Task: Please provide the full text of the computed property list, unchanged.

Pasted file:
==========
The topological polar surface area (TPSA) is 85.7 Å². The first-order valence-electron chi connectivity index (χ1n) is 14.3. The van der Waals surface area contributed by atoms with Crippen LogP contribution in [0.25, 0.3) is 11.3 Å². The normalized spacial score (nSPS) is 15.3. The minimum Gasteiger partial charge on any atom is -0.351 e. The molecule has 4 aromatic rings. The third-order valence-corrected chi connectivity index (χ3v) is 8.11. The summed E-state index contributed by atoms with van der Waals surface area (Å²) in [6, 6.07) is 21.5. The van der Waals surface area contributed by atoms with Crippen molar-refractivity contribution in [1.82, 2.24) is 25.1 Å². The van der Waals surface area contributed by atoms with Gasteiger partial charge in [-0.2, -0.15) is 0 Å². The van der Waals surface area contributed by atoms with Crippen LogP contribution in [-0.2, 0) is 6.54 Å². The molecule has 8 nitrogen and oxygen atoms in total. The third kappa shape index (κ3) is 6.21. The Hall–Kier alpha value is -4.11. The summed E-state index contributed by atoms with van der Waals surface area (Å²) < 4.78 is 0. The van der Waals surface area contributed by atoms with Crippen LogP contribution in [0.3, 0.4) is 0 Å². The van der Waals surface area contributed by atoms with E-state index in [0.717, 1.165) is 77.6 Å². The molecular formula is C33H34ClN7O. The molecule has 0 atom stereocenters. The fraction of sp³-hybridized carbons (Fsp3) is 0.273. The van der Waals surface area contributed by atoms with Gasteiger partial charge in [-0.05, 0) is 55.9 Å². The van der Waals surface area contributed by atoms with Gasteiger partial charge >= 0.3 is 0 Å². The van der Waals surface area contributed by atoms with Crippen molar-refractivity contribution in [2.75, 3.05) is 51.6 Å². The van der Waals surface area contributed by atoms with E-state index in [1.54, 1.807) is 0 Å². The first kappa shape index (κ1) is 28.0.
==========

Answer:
The topological polar surface area (TPSA) is 85.7 Å². The first-order valence-electron chi connectivity index (χ1n) is 14.3. The van der Waals surface area contributed by atoms with Crippen LogP contribution in [0.25, 0.3) is 11.3 Å². The normalized spacial score (nSPS) is 15.3. The minimum Gasteiger partial charge on any atom is -0.351 e. The molecule has 4 aromatic rings. The third-order valence-corrected chi connectivity index (χ3v) is 8.11. The summed E-state index contributed by atoms with van der Waals surface area (Å²) in [6, 6.07) is 21.5. The van der Waals surface area contributed by atoms with Crippen molar-refractivity contribution in [1.82, 2.24) is 25.1 Å². The van der Waals surface area contributed by atoms with Gasteiger partial charge in [-0.2, -0.15) is 0 Å². The van der Waals surface area contributed by atoms with Crippen LogP contribution in [-0.2, 0) is 6.54 Å². The molecule has 8 nitrogen and oxygen atoms in total. The third kappa shape index (κ3) is 6.21. The Hall–Kier alpha value is -4.11. The summed E-state index contributed by atoms with van der Waals surface area (Å²) < 4.78 is 0. The van der Waals surface area contributed by atoms with Crippen LogP contribution in [0.3, 0.4) is 0 Å². The van der Waals surface area contributed by atoms with E-state index in [0.717, 1.165) is 77.6 Å². The molecular formula is C33H34ClN7O. The molecule has 0 atom stereocenters. The fraction of sp³-hybridized carbons (Fsp3) is 0.273. The van der Waals surface area contributed by atoms with Gasteiger partial charge in [-0.05, 0) is 55.9 Å². The van der Waals surface area contributed by atoms with Gasteiger partial charge >= 0.3 is 0 Å². The van der Waals surface area contributed by atoms with Crippen molar-refractivity contribution in [2.75, 3.05) is 51.6 Å². The van der Waals surface area contributed by atoms with E-state index in [1.54, 1.807) is 0 Å². The first kappa shape index (κ1) is 28.0.